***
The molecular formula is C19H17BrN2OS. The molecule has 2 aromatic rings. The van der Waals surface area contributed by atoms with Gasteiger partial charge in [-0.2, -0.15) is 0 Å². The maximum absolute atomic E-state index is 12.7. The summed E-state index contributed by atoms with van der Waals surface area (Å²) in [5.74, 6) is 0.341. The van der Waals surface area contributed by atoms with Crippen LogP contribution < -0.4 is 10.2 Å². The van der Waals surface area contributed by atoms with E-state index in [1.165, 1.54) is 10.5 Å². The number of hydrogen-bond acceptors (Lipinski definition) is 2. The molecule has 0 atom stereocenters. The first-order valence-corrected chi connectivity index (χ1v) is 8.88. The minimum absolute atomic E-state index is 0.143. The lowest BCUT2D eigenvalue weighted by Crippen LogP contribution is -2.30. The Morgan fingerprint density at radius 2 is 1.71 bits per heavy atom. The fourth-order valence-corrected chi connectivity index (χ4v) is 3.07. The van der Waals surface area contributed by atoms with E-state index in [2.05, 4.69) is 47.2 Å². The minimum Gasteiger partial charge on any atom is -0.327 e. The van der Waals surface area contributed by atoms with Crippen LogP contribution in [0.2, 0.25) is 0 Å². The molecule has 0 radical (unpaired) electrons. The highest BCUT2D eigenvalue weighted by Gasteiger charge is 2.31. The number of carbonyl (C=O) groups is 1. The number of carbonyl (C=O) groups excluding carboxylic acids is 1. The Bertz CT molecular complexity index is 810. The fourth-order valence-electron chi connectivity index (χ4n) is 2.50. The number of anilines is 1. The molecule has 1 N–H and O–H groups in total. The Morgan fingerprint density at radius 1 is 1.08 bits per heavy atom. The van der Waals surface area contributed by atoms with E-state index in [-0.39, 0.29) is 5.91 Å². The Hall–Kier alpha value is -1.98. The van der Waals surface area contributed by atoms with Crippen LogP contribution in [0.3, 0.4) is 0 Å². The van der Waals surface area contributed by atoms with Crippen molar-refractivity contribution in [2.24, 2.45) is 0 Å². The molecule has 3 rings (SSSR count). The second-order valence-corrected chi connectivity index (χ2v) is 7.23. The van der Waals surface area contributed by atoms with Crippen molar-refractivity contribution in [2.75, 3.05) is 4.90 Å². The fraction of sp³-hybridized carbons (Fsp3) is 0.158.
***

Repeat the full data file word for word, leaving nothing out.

The molecular formula is C19H17BrN2OS. The molecule has 2 aromatic rings. The van der Waals surface area contributed by atoms with Gasteiger partial charge in [-0.2, -0.15) is 0 Å². The maximum absolute atomic E-state index is 12.7. The summed E-state index contributed by atoms with van der Waals surface area (Å²) in [5.74, 6) is 0.341. The van der Waals surface area contributed by atoms with Crippen LogP contribution < -0.4 is 10.2 Å². The van der Waals surface area contributed by atoms with E-state index in [1.165, 1.54) is 10.5 Å². The number of hydrogen-bond acceptors (Lipinski definition) is 2. The molecule has 0 atom stereocenters. The first-order valence-corrected chi connectivity index (χ1v) is 8.88. The minimum absolute atomic E-state index is 0.143. The lowest BCUT2D eigenvalue weighted by Crippen LogP contribution is -2.30. The Morgan fingerprint density at radius 2 is 1.71 bits per heavy atom. The fourth-order valence-corrected chi connectivity index (χ4v) is 3.07. The van der Waals surface area contributed by atoms with E-state index in [2.05, 4.69) is 47.2 Å². The minimum Gasteiger partial charge on any atom is -0.327 e. The van der Waals surface area contributed by atoms with Crippen LogP contribution in [0.2, 0.25) is 0 Å². The molecule has 0 radical (unpaired) electrons. The highest BCUT2D eigenvalue weighted by Gasteiger charge is 2.31. The number of carbonyl (C=O) groups is 1. The number of carbonyl (C=O) groups excluding carboxylic acids is 1. The Bertz CT molecular complexity index is 810. The fourth-order valence-electron chi connectivity index (χ4n) is 2.50. The number of anilines is 1. The molecule has 1 N–H and O–H groups in total. The Morgan fingerprint density at radius 1 is 1.08 bits per heavy atom. The van der Waals surface area contributed by atoms with E-state index in [-0.39, 0.29) is 5.91 Å². The Hall–Kier alpha value is -1.98. The van der Waals surface area contributed by atoms with Crippen LogP contribution in [0.3, 0.4) is 0 Å². The van der Waals surface area contributed by atoms with Crippen molar-refractivity contribution in [2.24, 2.45) is 0 Å². The molecule has 3 rings (SSSR count). The second-order valence-corrected chi connectivity index (χ2v) is 7.23. The van der Waals surface area contributed by atoms with Crippen molar-refractivity contribution in [2.75, 3.05) is 4.90 Å². The fraction of sp³-hybridized carbons (Fsp3) is 0.158.